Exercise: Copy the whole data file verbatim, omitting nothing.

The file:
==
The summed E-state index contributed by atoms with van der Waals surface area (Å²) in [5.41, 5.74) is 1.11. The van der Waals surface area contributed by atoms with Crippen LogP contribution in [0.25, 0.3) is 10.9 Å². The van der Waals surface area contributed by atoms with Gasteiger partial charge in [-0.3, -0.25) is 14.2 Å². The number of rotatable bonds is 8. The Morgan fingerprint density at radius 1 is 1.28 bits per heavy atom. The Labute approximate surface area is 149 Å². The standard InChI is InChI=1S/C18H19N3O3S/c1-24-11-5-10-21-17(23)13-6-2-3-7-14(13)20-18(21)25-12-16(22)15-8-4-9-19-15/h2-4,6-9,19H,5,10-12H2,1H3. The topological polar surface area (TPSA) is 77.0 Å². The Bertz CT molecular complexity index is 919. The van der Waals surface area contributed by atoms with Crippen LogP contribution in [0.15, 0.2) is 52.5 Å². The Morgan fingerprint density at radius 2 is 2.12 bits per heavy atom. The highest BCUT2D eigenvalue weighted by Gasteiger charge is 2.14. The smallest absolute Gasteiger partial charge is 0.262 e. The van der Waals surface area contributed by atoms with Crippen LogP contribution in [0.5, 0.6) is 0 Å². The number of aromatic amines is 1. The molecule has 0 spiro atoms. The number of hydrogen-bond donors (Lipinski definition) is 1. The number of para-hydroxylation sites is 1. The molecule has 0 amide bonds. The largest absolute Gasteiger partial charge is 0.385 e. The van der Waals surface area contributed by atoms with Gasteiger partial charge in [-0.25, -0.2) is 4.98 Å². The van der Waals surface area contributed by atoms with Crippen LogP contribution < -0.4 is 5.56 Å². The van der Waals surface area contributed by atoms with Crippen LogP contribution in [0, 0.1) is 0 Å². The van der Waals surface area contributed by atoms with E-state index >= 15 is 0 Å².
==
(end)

The summed E-state index contributed by atoms with van der Waals surface area (Å²) in [5.41, 5.74) is 1.11. The van der Waals surface area contributed by atoms with Crippen LogP contribution in [0.25, 0.3) is 10.9 Å². The van der Waals surface area contributed by atoms with Gasteiger partial charge in [-0.3, -0.25) is 14.2 Å². The number of rotatable bonds is 8. The Morgan fingerprint density at radius 1 is 1.28 bits per heavy atom. The Labute approximate surface area is 149 Å². The standard InChI is InChI=1S/C18H19N3O3S/c1-24-11-5-10-21-17(23)13-6-2-3-7-14(13)20-18(21)25-12-16(22)15-8-4-9-19-15/h2-4,6-9,19H,5,10-12H2,1H3. The topological polar surface area (TPSA) is 77.0 Å². The Bertz CT molecular complexity index is 919. The van der Waals surface area contributed by atoms with Crippen LogP contribution in [0.15, 0.2) is 52.5 Å². The Morgan fingerprint density at radius 2 is 2.12 bits per heavy atom. The highest BCUT2D eigenvalue weighted by Gasteiger charge is 2.14. The smallest absolute Gasteiger partial charge is 0.262 e. The van der Waals surface area contributed by atoms with Crippen LogP contribution in [0.5, 0.6) is 0 Å². The number of aromatic amines is 1. The molecule has 0 spiro atoms. The number of hydrogen-bond donors (Lipinski definition) is 1. The number of para-hydroxylation sites is 1. The molecule has 0 amide bonds. The largest absolute Gasteiger partial charge is 0.385 e. The van der Waals surface area contributed by atoms with Gasteiger partial charge in [-0.25, -0.2) is 4.98 Å². The van der Waals surface area contributed by atoms with Crippen LogP contribution < -0.4 is 5.56 Å². The van der Waals surface area contributed by atoms with Crippen LogP contribution in [0, 0.1) is 0 Å². The van der Waals surface area contributed by atoms with E-state index >= 15 is 0 Å².